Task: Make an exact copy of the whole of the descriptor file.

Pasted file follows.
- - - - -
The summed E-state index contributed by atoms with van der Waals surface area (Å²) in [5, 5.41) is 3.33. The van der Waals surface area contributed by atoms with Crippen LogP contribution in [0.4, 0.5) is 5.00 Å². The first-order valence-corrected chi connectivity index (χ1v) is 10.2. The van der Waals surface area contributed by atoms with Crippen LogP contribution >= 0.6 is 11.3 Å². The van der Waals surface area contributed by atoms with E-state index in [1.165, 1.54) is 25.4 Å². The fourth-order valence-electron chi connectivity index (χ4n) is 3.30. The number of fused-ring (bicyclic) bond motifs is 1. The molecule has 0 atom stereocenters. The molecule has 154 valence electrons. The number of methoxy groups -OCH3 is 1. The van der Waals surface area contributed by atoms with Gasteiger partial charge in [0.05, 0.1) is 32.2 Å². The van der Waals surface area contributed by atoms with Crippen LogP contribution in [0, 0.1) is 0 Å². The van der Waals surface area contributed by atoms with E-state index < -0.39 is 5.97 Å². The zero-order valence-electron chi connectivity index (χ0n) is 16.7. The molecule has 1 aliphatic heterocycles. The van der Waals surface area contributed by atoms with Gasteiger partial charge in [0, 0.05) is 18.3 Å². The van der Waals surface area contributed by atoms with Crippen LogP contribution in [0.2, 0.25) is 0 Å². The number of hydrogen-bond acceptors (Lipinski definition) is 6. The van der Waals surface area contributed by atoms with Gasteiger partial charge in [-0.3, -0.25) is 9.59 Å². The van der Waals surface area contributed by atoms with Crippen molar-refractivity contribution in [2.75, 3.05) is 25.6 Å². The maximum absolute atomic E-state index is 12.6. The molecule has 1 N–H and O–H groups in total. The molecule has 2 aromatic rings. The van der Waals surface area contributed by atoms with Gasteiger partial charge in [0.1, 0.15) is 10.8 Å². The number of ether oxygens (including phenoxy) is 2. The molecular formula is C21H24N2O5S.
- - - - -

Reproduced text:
The summed E-state index contributed by atoms with van der Waals surface area (Å²) in [5, 5.41) is 3.33. The van der Waals surface area contributed by atoms with Crippen LogP contribution in [0.4, 0.5) is 5.00 Å². The first-order valence-corrected chi connectivity index (χ1v) is 10.2. The van der Waals surface area contributed by atoms with Crippen LogP contribution >= 0.6 is 11.3 Å². The van der Waals surface area contributed by atoms with E-state index in [1.165, 1.54) is 25.4 Å². The fourth-order valence-electron chi connectivity index (χ4n) is 3.30. The number of fused-ring (bicyclic) bond motifs is 1. The molecule has 0 atom stereocenters. The molecule has 154 valence electrons. The number of methoxy groups -OCH3 is 1. The van der Waals surface area contributed by atoms with Gasteiger partial charge in [0.05, 0.1) is 32.2 Å². The van der Waals surface area contributed by atoms with Crippen LogP contribution in [0, 0.1) is 0 Å². The van der Waals surface area contributed by atoms with E-state index < -0.39 is 5.97 Å². The zero-order valence-electron chi connectivity index (χ0n) is 16.7. The molecule has 1 aliphatic heterocycles. The van der Waals surface area contributed by atoms with Gasteiger partial charge in [0, 0.05) is 18.3 Å². The van der Waals surface area contributed by atoms with Crippen LogP contribution in [0.2, 0.25) is 0 Å². The number of hydrogen-bond acceptors (Lipinski definition) is 6. The van der Waals surface area contributed by atoms with Gasteiger partial charge in [-0.3, -0.25) is 9.59 Å². The van der Waals surface area contributed by atoms with Crippen molar-refractivity contribution in [2.75, 3.05) is 25.6 Å². The maximum absolute atomic E-state index is 12.6. The molecule has 1 N–H and O–H groups in total. The molecule has 2 aromatic rings. The van der Waals surface area contributed by atoms with Gasteiger partial charge in [0.1, 0.15) is 10.8 Å². The number of ether oxygens (including phenoxy) is 2. The molecular formula is C21H24N2O5S.